Whether it’s your shoulders constantly creeping up to your ears, hamstrings so taut you can’t touch your knees (let alone your toes), or cranky hip flexors causing you to walk like the Tin Man, tight muscles make all sorts of everyday movements (and, of course, workouts) uncomfortable. And though we tend to associate tight muscles with intense exercise and athletics, they can affect just about anyone, from those who work physically demanding jobs to those who aren’t active at all.
In some cases, muscle tightness is nothing to worry about and disappears with a little time or the help of a foam roller or solid yoga flow. There are other instances, though, when tight muscles are a sign from your body that something’s not quite right.
Here, experts reveal some of the main causes of muscle tightness and what you can do to ease the tension.
- ABOUT OUR EXPERTS: Jamie Bacharach, Dipl.Ac., of Acupuncture Jerusalem in Israel, is a licensed acupuncturist, yoga instructor, and Traditional Chinese Medicine practitioner. Bill Daniels, C.S.C.S., C.P.T., is a strength and conditioning coach and the founder of Beyond Fitness. Jordan Hosbein, C.P.T., is a personal trainer certified through the National Academy of Sports Medicine.
1. You’re dehydrated
Believe it or not, simply not drinking adequate amounts of water can lead to muscle stiffness and tightness. In order for your muscles to perform optimally, your body needs to maintain a proper balance of fluid and electrolytes—namely calcium, potassium, sodium, and magnesium, explains yoga instructor and acupuncturist Jamie Bacharach, Dipl.Ac., of Acupuncture Jerusalem in Israel. “These electrolytes help our muscles to function normally without becoming stiff or cramping,” she says.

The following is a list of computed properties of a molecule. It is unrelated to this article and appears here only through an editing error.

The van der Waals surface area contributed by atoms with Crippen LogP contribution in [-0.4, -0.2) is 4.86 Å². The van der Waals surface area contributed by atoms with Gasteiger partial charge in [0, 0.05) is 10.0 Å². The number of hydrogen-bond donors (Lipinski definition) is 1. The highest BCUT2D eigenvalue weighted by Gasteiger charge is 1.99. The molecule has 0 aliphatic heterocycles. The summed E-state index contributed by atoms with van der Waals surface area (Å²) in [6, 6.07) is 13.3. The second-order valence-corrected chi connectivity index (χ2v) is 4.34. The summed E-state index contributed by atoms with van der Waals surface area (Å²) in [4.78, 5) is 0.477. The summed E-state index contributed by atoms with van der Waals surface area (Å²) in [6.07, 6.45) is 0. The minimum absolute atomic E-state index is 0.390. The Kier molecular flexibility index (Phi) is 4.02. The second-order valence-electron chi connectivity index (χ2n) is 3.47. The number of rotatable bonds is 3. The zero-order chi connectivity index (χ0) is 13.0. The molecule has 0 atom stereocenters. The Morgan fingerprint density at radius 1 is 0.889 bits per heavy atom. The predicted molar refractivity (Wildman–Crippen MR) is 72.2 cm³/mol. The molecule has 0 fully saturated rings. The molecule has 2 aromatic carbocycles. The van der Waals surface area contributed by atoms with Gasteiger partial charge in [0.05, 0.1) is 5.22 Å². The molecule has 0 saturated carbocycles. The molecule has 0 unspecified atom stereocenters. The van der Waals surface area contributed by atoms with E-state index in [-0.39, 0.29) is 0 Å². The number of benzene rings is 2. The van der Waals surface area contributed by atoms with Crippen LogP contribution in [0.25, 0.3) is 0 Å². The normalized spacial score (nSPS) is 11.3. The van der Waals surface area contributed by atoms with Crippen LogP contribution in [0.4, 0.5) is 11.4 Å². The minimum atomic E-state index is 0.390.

To stay hydrated, many experts recommend drinking half your body weight in ounces of water per day. Bacharach also recommends incorporating mineral water into the picture. Mineral water, which comes from natural bodies of water (like underground reservoirs and springs) contains natural salts and electrolytes to keep you hydrated and muscles functioning healthily. You can also try adding a hydration drink mix to your H2O; these tasty powders are formulated to support proper electrolyte and fluid balance.
2. You worked out too hard
Whether you hit the gym every day or partake in a workout once in a blue moon, any tightness you experience after could be a sign of muscle fatigue, which occurs when your muscles are subjected to repetitive or strenuous activities, explains strength and conditioning coach Bill Daniels, C.S.C.S., C.P.T., founder of Beyond Fitness. “These activities can lead to the accumulation of metabolic byproducts, such as lactic acid, that cause muscles to feel tight, heavy, and potentially achy,” he explains. You might notice muscle tightness within a few hours of the workout, but it may not show up until 12 to 24 hours afterward, which is known as delayed onset muscle soreness (DOMS).
Another possible explanation for the post-workout tightness is rooted in the nervous system. “Our muscles are made up of muscle fibers that contract and relax in response to motor neurons,” explains Bacharach. “Sometimes sustained signaling from motor neurons, due to injury or overuse, can cause sustained muscle contractions.” Exercise injury or over-straining can also cause tiny tears in muscle fibers, then impacting that muscle’s ability to perform day-to-day tasks as usual.
Stretching after workouts can help soothe muscles and prevent them from getting tight in the first place, notes personal trainer Jordan Hosbein, C.P.T. “A minimum of 30 seconds is needed to override the body’s natural contraction signal and should help provide temporary relief from tight muscles,” he explains. So don’t rush through your post-workout routine; your muscles will thank you.
It’s also important to incorporate recovery days into your workout regimen. You can still partake in active recovery (think light cardio such as yoga or walking) to keep your body moving and help prevent stiffness.
3. You’re Super-stressed